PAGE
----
Third, on Statistics New Zealand’s estimates, the top 1% (and 5%) owned a smaller proportion of total wealth in 2021 than in 2015 (or 2018).

An article in the latest Sunday Star-Times by Max Rashbrooke presumed to ask, “How do we fairly tax the rich?” It appears that the “we” are a political majority who are not rich.

Apparently, “we” see no conflict of interest in this. Rashbrooke suggests it is fair that “we” should hit the rich with a more comprehensive capital gains tax, a wealth tax, and for good measure, an inheritance tax.

Of course, ‘we’ set the thresholds sufficiently high to exempt ourselves. “We” can be predatory because Rashbrooke assures us that the rich have few emigration options. That is how we like it.

Fair outcomes cannot be expected from an unfair process. Majoritarian plunder is immoral.

A single income tax rate has greater constitutional appeal. Redistribute through the welfare system.

Impossible things
Dr Michael Johnston | Senior Fellow |
Like Lewis Carroll’s Red Queen, Elon Musk is fond of impossible things. And not content with simply believing them, Musk likes actually to get them done. He already has a formidable set of accomplishments to his name. He’s invented an electric car and put it in orbit around the sun. He’s bored impressively large holes under Los Angeles.

Now, it seems, he’s looking for a new challenge – something really hard this time. Cold fusion? Establishing a colony on a gas giant? A perpetual motion machine perhaps?

No, those things are for lesser minds. 

Having acquired Twitter for a paltry $44 billion, Elon Musk wants to turn it into a platform for untrammelled free speech.

Now don’t get me wrong, I love free speech. In fact I think it’s the fundamental value underpinning open society. Without it, there would be no democracy worth having. There would be no science as we understand it. Without free speech we would be poorer, stupider and, well, less free.

I’m close to being a free speech absolutist. But as even I will admit, free speech has some necessary limits. Credible threats and incitement to violence are out. So is libel and exposing children to obscenity.

In the real world we have laws to enforce those limits. But I don’t think that’s why, most of the time at least, we restrain ourselves from overstepping them. The real reason is that we have informal rules of politeness to keep us in line.

For the most part, those rules keep us well short of legal limitations on what we can say. If we step outside the bounds of politeness too often, we’re likely to find ourselves shunned. Human beings, as social animals, really don’t like being shunned.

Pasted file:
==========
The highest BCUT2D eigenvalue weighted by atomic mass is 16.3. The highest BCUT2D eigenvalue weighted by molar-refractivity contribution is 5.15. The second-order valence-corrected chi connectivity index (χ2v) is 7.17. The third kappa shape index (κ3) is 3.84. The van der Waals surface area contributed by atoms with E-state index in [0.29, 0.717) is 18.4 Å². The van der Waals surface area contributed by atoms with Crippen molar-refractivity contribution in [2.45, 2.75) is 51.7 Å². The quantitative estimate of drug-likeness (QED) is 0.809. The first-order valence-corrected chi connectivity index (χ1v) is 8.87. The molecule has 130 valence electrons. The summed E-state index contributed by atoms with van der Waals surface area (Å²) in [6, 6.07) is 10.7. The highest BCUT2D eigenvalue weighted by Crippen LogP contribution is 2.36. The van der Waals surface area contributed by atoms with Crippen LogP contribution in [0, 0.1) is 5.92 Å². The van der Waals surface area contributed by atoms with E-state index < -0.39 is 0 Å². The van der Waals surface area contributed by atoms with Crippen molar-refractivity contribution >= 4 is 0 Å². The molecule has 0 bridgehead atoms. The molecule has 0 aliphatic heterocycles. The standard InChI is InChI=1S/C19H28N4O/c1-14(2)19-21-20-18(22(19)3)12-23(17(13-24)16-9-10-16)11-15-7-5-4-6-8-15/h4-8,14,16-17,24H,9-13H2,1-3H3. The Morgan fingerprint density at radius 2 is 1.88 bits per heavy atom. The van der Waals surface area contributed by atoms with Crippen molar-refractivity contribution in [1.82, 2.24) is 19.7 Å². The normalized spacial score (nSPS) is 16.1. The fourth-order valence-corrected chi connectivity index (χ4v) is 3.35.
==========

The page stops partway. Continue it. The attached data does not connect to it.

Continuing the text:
But Twitter isn’t the real world, and the normal rules of social interaction don’t apply. For one thing, the 220-character restriction on each post tends to limit nuance of expression. So does the immediate nature of the discourse – it’s all too easy to tweet first and think later.

Perhaps most importantly, the consequences of rudeness are far less serious on Twitter than they are in real life. In fact people who say inflammatory things on Twitter actually seem to be rewarded. Research has shown that posts are most likely to be retweeted if they trigger strong emotions, especially rage at opposing groups.

I wish Elon all the best with his new mission impossible, but turning Twitter into a wild west for speech may not go exactly as planned.

On The Record
Initiative Activities:   
  • Podcast: Michael Johnston and Oliver Hartwich on Te Hurihanganui
  • Submission: Wellington Council on the Draft Economic Wellbeing Strategy by Eric Crampton
All Things Considered
  • Graph of the week: On Wednesday, RBNZ Governor Orr told the Finance and Expenditure Committee that “We’ve got this” and that he has no regrets. Our graph of the week is from the February Monetary Policy Statement, which showed RBNZ has kept interest rates well below the neutral level despite an overheated economy and high inflation
  • The case against the RBNZ and Finance Minister
  • American research suggests that New Zealand might be wasting resources on an ineffective primary school reading intervention
  • Sceptical about the ‘Entrepreneurial State’? You’re right to be
  • The University of St Olaf removes the faculty director of its institute dedicated to bringing controversial speakers to campus because he brought controversial speakers to campus